At the time John wrote this epistle, false teachers had arisen from among the church. Some people were teaching that Jesus wasn’t human, denying that He was the true Messiah. The Christian Church was spreading throughout the Roman Empire, and those who were eye-witnesses to the earthly ministry of Christ were dying (either from old age or from martyrdom). So false teaching was ripe for having a devastating effect.
Plus these teachers claimed to be Christians, which would have been very troubling for the young churches to hear. Whom can they believe, and how can they evaluate new teachers as they come?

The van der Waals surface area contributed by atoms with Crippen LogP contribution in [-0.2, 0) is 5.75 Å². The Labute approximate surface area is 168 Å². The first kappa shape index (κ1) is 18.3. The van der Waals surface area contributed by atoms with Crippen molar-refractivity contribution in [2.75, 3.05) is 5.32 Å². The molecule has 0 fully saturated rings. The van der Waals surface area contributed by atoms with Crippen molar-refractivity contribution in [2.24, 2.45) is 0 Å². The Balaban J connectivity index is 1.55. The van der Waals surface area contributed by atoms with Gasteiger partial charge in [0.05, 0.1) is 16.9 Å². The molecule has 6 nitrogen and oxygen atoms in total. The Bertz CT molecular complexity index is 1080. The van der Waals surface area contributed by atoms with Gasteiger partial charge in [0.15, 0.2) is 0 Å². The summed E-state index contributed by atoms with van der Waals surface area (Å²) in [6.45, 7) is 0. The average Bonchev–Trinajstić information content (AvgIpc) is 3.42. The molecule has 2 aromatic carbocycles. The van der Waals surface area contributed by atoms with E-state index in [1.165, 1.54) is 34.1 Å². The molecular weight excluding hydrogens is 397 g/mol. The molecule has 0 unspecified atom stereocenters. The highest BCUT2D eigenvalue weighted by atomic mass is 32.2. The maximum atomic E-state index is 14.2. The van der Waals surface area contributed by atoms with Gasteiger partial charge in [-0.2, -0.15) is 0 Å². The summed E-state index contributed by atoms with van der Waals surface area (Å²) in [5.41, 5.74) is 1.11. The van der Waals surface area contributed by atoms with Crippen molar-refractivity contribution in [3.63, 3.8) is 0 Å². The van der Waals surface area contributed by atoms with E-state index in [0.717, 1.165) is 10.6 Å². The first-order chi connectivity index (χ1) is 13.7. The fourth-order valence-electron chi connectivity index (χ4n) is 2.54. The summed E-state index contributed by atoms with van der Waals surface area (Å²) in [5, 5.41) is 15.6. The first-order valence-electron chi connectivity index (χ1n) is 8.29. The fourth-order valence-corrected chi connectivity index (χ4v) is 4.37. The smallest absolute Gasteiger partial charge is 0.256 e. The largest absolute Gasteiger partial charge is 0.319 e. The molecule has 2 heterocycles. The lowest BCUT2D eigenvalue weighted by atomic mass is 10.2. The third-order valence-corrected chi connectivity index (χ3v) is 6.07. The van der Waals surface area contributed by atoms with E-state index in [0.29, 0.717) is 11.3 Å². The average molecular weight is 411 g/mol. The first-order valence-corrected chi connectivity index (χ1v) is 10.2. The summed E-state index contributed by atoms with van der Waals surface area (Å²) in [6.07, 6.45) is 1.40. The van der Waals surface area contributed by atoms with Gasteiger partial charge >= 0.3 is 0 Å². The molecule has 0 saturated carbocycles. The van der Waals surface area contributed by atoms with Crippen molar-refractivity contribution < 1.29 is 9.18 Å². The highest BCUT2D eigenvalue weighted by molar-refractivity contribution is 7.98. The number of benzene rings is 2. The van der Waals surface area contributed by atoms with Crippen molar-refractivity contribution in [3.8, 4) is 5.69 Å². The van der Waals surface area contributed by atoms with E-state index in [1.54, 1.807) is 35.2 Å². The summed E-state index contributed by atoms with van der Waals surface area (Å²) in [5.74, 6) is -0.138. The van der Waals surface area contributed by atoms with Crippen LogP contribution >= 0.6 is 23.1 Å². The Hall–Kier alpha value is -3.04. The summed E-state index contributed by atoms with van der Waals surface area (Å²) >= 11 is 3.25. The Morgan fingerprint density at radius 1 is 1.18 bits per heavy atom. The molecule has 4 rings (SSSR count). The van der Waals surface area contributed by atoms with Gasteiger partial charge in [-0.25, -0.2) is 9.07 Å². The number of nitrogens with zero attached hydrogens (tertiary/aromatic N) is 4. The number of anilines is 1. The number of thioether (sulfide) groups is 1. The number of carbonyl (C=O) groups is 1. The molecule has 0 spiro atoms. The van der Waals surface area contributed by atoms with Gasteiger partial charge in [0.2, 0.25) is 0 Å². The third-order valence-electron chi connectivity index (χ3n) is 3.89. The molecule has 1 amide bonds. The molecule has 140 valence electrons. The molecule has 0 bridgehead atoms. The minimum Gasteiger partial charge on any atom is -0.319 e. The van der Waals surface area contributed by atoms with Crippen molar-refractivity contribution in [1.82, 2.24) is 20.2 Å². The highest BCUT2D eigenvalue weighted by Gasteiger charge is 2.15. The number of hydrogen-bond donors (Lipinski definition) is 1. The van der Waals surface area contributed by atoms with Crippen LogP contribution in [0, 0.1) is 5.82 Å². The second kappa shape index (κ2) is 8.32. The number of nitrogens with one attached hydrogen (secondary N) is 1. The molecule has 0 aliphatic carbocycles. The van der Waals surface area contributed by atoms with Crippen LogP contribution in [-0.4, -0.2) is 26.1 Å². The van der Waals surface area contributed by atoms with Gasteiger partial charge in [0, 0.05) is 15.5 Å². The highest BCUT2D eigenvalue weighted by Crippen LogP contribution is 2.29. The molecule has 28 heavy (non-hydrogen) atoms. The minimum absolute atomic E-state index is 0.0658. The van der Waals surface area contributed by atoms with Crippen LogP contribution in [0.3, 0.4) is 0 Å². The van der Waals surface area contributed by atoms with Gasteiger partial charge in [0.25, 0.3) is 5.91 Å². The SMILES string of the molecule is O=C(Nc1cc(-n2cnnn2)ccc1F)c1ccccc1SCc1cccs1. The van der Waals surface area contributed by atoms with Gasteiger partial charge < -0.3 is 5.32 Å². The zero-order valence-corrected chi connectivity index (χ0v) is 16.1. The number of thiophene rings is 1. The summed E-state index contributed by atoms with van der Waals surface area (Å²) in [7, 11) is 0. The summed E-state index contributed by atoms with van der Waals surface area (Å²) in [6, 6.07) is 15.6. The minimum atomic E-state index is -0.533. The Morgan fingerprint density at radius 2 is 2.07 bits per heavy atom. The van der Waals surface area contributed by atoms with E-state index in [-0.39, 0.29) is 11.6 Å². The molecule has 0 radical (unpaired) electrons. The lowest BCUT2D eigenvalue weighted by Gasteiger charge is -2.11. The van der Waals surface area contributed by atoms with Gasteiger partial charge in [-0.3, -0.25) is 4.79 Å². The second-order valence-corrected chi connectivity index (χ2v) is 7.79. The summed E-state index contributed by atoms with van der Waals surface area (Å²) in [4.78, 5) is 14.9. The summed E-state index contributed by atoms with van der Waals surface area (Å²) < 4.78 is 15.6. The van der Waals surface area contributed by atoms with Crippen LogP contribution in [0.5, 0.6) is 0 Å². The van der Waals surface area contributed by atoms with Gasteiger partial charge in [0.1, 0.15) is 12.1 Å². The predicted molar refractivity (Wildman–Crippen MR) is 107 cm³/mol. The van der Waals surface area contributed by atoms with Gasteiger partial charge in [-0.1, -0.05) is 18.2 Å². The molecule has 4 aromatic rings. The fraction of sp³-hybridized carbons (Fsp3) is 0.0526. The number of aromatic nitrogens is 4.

But John knows the truth, and so he writes a letter to help the church know how to tell the children of God from the impostors. John combats false teaching with absolutes: truth and lies, light and darkness, love and hate, sin and righteousness, Christ and antichrist. He shows the church how to tell if they are children of God and how to tell if a teacher is trying to deceive them.
John’s letter moves around from theme to theme, but he makes three things very clear to the church:
- The children of God believe in Jesus Christ
- The children of God keep His commandments
- The children of God love one another